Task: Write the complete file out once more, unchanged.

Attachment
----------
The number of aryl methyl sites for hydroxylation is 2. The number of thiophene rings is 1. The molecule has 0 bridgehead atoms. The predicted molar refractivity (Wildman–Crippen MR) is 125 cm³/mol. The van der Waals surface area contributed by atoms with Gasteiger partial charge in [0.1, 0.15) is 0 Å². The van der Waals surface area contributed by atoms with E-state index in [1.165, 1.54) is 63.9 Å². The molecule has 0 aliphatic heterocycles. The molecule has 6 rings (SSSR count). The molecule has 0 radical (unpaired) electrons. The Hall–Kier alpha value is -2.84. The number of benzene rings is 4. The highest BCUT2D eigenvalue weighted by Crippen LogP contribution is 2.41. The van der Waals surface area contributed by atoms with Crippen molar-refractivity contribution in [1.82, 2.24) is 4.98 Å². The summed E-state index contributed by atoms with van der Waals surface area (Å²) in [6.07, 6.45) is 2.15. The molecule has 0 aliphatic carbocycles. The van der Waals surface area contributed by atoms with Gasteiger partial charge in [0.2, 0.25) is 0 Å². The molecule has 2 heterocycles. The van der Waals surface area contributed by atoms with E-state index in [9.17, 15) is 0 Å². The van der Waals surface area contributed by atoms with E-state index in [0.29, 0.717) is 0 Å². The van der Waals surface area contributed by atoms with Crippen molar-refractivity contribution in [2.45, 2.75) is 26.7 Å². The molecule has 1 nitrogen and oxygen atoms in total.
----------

The number of aryl methyl sites for hydroxylation is 2. The number of thiophene rings is 1. The molecule has 0 bridgehead atoms. The predicted molar refractivity (Wildman–Crippen MR) is 125 cm³/mol. The van der Waals surface area contributed by atoms with Gasteiger partial charge in [0.1, 0.15) is 0 Å². The van der Waals surface area contributed by atoms with E-state index in [1.165, 1.54) is 63.9 Å². The molecule has 0 aliphatic heterocycles. The molecule has 6 rings (SSSR count). The molecule has 0 radical (unpaired) electrons. The Hall–Kier alpha value is -2.84. The number of benzene rings is 4. The highest BCUT2D eigenvalue weighted by Crippen LogP contribution is 2.41. The van der Waals surface area contributed by atoms with Crippen molar-refractivity contribution in [1.82, 2.24) is 4.98 Å². The summed E-state index contributed by atoms with van der Waals surface area (Å²) in [6.07, 6.45) is 2.15. The molecule has 0 aliphatic carbocycles. The van der Waals surface area contributed by atoms with Gasteiger partial charge in [0.2, 0.25) is 0 Å². The molecule has 2 heterocycles. The van der Waals surface area contributed by atoms with E-state index in [9.17, 15) is 0 Å². The van der Waals surface area contributed by atoms with E-state index in [0.29, 0.717) is 0 Å². The van der Waals surface area contributed by atoms with Crippen molar-refractivity contribution in [2.45, 2.75) is 26.7 Å². The molecule has 1 nitrogen and oxygen atoms in total.